Remarks by RAND President and CEO Michael Rich at the 2016 Pardee RAND Commencement

Michael Rich at Pardee RAND Commencement 2016

RAND president Michael Rich speaks at the 2016 Pardee RAND Commencement

Alex Cohen/RAND

To our graduating fellows; their families and friends; Pardee RAND faculty; the Board of Governors; RAND trustees, staff, and alumni; and other distinguished guests, I join the dean in offering you a warm welcome to RAND’s headquarters campus on this glorious day for this very special occasion.

I have a deep affection for the Pardee RAND Graduate School because it has played an important role in my 40-year career at RAND. I’ve taught courses, advised students, and chaired many dissertation and qualifying-exam committees. For a decade, I chaired the admissions committee . . . including the one that admitted musician Arthur Brooks. If you knew the caliber of the people we do not admit, you would appreciate why that experience is equal parts awe-inspiring, and humbling.

I came to realize that Pardee RAND is even more than an incredible educational institution. It is more than a preeminent training ground for the next generation of policy leaders. It is one of the RAND Corporation’s most distinctive and vital assets.

Students, like the ones we honor here today, bring a rich diversity of experience and infuse RAND’s environment with important new ideas and perspectives. At the same time, by working alongside RAND’s experts on real-world projects—1,000 of them—our students gain insights and practical experience that are simply unmatched among their counterparts at other graduate schools.

This synergy can generate new ways of looking at difficult problems, new methods and approaches for dissecting and rebuilding systems and processes, new ways of outlining options and solutions.

Because the School operates free of the bureaucratic constraints and organizational rigidity of our public-sector clients at RAND, it has unusual flexibility, freedom, and agility and these can produce a rare spirit of discovery.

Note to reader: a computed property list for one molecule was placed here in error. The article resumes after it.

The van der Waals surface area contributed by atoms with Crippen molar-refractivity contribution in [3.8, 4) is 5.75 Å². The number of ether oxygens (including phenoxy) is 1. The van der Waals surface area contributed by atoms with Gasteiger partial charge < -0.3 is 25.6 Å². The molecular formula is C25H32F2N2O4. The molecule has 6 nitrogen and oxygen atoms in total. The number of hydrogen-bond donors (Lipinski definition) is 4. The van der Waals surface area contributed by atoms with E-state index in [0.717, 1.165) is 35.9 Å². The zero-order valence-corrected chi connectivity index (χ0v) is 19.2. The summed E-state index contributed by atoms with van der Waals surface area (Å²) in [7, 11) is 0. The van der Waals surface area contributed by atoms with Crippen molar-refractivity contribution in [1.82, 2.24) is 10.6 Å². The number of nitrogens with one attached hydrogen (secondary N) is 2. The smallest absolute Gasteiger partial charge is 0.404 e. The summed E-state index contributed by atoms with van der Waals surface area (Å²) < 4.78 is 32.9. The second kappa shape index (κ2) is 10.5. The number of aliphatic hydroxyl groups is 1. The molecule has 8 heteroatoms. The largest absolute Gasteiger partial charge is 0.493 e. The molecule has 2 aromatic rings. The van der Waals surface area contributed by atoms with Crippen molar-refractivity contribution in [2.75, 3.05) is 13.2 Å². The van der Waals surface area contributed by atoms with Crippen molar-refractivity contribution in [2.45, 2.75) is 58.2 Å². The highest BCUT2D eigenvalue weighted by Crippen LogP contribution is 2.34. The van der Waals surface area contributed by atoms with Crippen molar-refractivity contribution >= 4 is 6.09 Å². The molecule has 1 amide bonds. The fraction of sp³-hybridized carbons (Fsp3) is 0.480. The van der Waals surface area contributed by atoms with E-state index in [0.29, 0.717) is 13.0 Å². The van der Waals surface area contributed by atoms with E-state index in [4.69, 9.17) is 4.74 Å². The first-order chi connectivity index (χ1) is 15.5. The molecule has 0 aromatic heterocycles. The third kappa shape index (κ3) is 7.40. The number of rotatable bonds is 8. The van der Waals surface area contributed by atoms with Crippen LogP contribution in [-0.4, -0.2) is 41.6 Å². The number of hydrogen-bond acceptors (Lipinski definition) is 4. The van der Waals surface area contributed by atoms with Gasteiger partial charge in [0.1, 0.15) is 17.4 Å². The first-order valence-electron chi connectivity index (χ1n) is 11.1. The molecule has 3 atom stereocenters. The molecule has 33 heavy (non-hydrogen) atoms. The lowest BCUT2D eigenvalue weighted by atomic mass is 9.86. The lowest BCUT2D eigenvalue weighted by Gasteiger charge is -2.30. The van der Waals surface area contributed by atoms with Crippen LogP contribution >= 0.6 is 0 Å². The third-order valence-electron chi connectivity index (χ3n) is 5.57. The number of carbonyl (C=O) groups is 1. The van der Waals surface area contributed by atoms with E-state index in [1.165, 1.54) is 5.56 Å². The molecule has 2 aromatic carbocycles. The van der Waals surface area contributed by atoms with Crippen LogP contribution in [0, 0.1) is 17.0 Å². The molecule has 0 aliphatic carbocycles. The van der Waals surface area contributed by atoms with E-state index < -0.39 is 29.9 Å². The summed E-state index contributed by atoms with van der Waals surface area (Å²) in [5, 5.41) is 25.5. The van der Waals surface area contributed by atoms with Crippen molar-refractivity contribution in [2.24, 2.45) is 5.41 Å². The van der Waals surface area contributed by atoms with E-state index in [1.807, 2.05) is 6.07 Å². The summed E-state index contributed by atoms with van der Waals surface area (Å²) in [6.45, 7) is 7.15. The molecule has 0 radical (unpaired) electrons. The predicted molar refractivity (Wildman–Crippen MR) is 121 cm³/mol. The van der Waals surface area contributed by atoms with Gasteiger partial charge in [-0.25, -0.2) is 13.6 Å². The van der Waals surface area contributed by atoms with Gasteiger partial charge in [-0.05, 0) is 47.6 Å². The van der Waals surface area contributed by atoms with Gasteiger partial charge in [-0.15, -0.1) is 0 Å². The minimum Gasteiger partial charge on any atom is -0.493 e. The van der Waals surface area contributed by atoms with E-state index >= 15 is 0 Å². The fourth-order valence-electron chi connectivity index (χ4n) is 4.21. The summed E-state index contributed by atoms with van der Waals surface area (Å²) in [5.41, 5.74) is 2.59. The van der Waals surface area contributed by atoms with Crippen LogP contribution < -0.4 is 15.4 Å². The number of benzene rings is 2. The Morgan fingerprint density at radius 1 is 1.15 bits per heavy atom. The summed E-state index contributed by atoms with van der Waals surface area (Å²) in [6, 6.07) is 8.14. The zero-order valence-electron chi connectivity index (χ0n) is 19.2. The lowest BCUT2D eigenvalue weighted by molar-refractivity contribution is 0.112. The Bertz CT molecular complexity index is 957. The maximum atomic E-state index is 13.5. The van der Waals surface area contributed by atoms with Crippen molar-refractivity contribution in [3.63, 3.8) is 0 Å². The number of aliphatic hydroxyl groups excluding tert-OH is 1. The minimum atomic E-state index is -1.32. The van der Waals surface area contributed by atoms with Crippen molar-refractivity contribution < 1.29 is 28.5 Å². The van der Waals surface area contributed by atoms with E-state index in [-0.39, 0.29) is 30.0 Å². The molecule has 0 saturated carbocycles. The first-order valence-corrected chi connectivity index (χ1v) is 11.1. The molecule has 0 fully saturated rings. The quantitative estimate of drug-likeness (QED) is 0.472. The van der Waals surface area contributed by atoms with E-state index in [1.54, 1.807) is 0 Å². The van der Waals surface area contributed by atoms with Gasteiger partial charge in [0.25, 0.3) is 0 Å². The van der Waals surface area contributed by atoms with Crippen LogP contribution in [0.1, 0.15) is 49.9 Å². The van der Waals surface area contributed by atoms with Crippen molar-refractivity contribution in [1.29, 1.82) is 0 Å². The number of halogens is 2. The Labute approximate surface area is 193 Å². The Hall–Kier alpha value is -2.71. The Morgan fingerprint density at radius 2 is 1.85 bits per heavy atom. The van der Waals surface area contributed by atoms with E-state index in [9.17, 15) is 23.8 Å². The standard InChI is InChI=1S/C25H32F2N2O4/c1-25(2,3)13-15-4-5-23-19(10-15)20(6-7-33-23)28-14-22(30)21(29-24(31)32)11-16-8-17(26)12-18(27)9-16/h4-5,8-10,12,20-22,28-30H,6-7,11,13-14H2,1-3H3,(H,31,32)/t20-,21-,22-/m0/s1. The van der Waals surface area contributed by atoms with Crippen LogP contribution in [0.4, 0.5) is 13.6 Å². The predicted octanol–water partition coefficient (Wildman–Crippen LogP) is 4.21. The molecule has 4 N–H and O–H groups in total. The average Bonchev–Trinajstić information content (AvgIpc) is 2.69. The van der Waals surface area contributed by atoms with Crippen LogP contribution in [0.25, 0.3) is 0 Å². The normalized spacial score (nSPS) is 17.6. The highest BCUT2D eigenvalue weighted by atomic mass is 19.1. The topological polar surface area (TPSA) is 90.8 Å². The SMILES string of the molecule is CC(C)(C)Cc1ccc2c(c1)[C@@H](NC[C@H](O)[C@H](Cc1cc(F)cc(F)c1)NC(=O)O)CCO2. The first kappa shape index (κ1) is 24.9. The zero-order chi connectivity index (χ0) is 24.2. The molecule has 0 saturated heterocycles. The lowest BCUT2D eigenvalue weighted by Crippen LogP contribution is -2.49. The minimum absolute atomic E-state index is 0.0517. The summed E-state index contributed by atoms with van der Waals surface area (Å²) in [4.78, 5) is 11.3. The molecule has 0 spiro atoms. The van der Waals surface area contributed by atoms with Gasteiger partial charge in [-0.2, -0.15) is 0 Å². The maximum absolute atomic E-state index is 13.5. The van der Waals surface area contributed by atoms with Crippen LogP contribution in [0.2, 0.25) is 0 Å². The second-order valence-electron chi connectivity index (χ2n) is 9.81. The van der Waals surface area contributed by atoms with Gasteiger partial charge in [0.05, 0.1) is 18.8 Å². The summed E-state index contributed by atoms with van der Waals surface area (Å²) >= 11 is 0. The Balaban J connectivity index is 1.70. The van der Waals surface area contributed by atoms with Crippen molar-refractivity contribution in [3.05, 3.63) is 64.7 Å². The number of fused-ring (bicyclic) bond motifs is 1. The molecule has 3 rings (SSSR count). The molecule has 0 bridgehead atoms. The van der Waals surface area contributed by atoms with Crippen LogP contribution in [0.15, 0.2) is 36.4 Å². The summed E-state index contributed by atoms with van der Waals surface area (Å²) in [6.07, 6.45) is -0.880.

In short, the RAND/Pardee RAND relationship can help create and then fuel the sparks of innovation that we need to continue our long history of creative problem solving.

I have a vision for Pardee RAND in which the School plays an even greater role at RAND . . . serving as a think tank within the think tank . . . a bold place to think big, to swing for the fences. A place to take important risks, in a world where tolerance for experimentation is sadly shrinking.

The RAND/Pardee RAND relationship is the key to combining the ingenuity and the nitty-gritty practical experience required to not just conceive solutions to major policy problems, but to see them through to implementation. This is the combination that will help RAND transform the science, art, and practice of policy analysis yet again.

The dean and I, along with many others, are working to make that vision a reality. Stand by, because we will need your help, too.

Today, though, we are here to honor an incredible graduating class. We have a remarkable roster of speakers to offer wisdom and advice. I am not going presume to compete with their insights. But in reflecting on the distinctive brand of policy analysis that was invented at RAND and taught at Pardee RAND, I always think of a line in The Wisdom of the Sands, the memoir of Antoine de Saint-Exupery. Paraphrasing the translation, he wrote, “Your task is not to foresee the future, but to enable it.”

Enabling the future . . . To me, that’s always been a thrilling proposition. A daunting one, too.